In the High Resolution domain, there are now five versions available, 4 on SACD and one on Blu-ray Audio. I planned a direct comparison with the Prazak and the Tokyo String Quartet, both on SACD. The Prazak’s play well, but for various reasons I felt that in the end they did not qualify for a comparison on equal footing. Initial reviews were positive, also as far as the recording is concerned. But now that we have much more high resolution listening experience and much better recording facilities, one must admit that doubts can be raised as to the claimed DSD recording. The fact that it is not multi-channel is of no concern to stereo listeners. However, when listening to the CD layer, I did not detect much difference with the SACD track. The sound remained thin and undefined. And for completeness sake, it may be noted that a reissue is announced (end of August or thereabouts), but in CD quality only!
Remain for comparison the version of the now disbanded Tokyo String Quartet + David Watkin and this recording with the Kuijken family. Both are quite different. This applies equally to the performance and the recorded sound. The Kuijken’s have the advantage of having been recorded at the Galaxy Studios in Mol, Belgium. Probably one of the best if not the best in the world, with standalone concrete bunkers, mounted on helical springs to cut out any outside interference. It made for high quality, transparent sound, allowing me to fully concentrate on the playing.
The Kuijken’s are known for their period inclination, but for this recording they use modern instruments (as they did for Beethoven). The result is that they are able to produce a robust sound picture which suits the music to a large degree. The first movement comes off well, keeping one’s attention for the full and lengthy 20 minutes or so. However, compared with the Tokyo strings, one becomes aware of the latter’s more sensitive play, building up tension through skillful colouring and phrasing, which becomes even more apparent in the second movement, where the Kuijken’s seem to be playing far more emotionless. The Tokyo’s are able to create and combine a feeling of beauty and resignation, one of the more crucial moments as opposed to the dramatic and ‘obstinate fighting spirit to the last’ in the middle of this movement and elsewhere.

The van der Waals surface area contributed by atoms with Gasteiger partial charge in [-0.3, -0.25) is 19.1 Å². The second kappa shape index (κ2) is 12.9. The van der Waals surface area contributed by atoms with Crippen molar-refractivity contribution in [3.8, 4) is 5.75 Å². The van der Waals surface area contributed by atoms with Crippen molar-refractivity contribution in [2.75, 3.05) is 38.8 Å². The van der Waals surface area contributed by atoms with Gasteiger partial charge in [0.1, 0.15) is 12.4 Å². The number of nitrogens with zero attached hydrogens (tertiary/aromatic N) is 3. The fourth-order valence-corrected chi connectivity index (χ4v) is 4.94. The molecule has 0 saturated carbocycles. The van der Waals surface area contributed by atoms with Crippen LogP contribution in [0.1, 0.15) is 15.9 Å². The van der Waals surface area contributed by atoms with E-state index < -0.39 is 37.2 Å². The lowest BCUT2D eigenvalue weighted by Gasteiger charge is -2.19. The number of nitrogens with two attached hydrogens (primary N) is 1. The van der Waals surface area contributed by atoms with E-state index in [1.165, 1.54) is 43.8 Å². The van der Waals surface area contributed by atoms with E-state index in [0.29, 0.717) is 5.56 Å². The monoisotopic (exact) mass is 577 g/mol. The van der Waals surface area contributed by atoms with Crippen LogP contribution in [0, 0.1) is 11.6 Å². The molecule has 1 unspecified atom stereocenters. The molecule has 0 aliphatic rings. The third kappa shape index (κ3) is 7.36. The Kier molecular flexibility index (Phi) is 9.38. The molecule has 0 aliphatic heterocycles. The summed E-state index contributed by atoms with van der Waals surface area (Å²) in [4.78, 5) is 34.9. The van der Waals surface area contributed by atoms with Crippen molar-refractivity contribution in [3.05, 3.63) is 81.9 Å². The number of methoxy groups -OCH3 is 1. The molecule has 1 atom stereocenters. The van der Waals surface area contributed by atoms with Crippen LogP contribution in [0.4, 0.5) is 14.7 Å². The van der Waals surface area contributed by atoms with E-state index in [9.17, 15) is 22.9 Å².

The following scherzo gives the opposite picture. Contrasts are just as big, but the resignation is in the middle. Both performances capture the ambiguous mood expertly, be it that their approach is quite different. The Kuijken’s play direct and straight forward, cutting sharply through the notes to underline the frenzy of the movement; changing to a tragically shaped trio, before returning to the uneasiness of the beginning. The Tokyo strings see it differently; being more positively inclined. Their playing is more virtuoso, lighter, giving the impression of resilience and buoyancy, rather than inevitable desperation. Kind of straighten up. And the trio is above all inward looking, thoughtful rather than frightful, even curious; wondering what might happen ‘beyond’.
Differences are also noticeable in the final movement. The Tokyo strings display the joyful elements with some lighthearted, almost mockery tone, yet being serious and with plentiful consideration for the varying moods. Playing is more geared to tonal beauty until the final chords signaling the ultimate seal of fate. The kuijken family, on the other hand, play more decidedly. The joy is measured and the tone forceful. They seem to give more attention to the quality of their playing and phrasing, which, indeed, is impeccable, than the underlying contradiction of courage and despair.
A difficult choice? I find that the Tokyo String Quartet handles the varying moods better than the Kuijken family, although others might prefer their straighter forward, less beautified approach and the superior sound. For a final decision one might also weigh in that Challenge has no filler, whereas Harmonia Mundi USA gives an additional ‘Quartettsatz’ D.703.
Blangy le Château, Normandy, France
Copyright © 2015 Adrian Quanjer and HRAudio.net